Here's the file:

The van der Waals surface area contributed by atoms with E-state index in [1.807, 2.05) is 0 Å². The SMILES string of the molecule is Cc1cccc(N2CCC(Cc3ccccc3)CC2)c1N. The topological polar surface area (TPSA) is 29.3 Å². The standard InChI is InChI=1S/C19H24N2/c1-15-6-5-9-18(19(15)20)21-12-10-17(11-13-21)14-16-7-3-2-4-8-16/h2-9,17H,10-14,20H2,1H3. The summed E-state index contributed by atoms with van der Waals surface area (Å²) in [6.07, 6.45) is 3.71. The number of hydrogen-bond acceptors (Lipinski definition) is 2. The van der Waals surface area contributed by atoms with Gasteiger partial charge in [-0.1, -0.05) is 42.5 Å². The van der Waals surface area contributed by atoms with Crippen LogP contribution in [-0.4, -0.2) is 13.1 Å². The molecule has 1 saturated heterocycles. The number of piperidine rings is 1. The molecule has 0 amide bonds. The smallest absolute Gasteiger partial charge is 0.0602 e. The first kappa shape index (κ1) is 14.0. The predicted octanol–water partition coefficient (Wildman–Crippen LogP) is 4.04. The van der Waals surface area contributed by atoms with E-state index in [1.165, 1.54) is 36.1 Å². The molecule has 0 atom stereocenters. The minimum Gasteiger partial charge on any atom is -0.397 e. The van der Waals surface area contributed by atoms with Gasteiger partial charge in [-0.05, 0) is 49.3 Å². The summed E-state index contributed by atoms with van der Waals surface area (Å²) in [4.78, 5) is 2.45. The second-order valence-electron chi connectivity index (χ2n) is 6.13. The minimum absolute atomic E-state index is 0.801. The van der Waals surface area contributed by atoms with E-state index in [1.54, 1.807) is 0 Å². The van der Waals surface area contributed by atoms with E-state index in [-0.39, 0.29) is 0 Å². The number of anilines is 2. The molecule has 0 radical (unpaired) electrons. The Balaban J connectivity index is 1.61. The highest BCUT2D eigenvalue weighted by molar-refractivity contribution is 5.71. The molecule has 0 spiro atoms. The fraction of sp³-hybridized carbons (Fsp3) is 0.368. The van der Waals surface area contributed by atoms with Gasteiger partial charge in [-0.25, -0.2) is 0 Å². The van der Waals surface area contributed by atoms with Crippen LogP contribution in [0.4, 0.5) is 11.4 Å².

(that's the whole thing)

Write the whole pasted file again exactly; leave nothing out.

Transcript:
The van der Waals surface area contributed by atoms with E-state index in [1.807, 2.05) is 0 Å². The SMILES string of the molecule is Cc1cccc(N2CCC(Cc3ccccc3)CC2)c1N. The topological polar surface area (TPSA) is 29.3 Å². The standard InChI is InChI=1S/C19H24N2/c1-15-6-5-9-18(19(15)20)21-12-10-17(11-13-21)14-16-7-3-2-4-8-16/h2-9,17H,10-14,20H2,1H3. The summed E-state index contributed by atoms with van der Waals surface area (Å²) in [6.07, 6.45) is 3.71. The number of hydrogen-bond acceptors (Lipinski definition) is 2. The van der Waals surface area contributed by atoms with Gasteiger partial charge in [-0.1, -0.05) is 42.5 Å². The van der Waals surface area contributed by atoms with Crippen LogP contribution in [-0.4, -0.2) is 13.1 Å². The molecule has 1 saturated heterocycles. The number of piperidine rings is 1. The molecule has 0 amide bonds. The smallest absolute Gasteiger partial charge is 0.0602 e. The first kappa shape index (κ1) is 14.0. The predicted octanol–water partition coefficient (Wildman–Crippen LogP) is 4.04. The van der Waals surface area contributed by atoms with E-state index in [1.165, 1.54) is 36.1 Å². The molecule has 0 atom stereocenters. The minimum Gasteiger partial charge on any atom is -0.397 e. The van der Waals surface area contributed by atoms with Gasteiger partial charge in [-0.05, 0) is 49.3 Å². The summed E-state index contributed by atoms with van der Waals surface area (Å²) in [4.78, 5) is 2.45. The second-order valence-electron chi connectivity index (χ2n) is 6.13. The minimum absolute atomic E-state index is 0.801. The van der Waals surface area contributed by atoms with E-state index in [1.54, 1.807) is 0 Å². The van der Waals surface area contributed by atoms with E-state index in [-0.39, 0.29) is 0 Å². The number of anilines is 2. The molecule has 0 radical (unpaired) electrons. The Balaban J connectivity index is 1.61. The highest BCUT2D eigenvalue weighted by molar-refractivity contribution is 5.71. The molecule has 0 spiro atoms. The fraction of sp³-hybridized carbons (Fsp3) is 0.368. The van der Waals surface area contributed by atoms with Gasteiger partial charge in [-0.25, -0.2) is 0 Å². The van der Waals surface area contributed by atoms with Crippen LogP contribution in [0.4, 0.5) is 11.4 Å².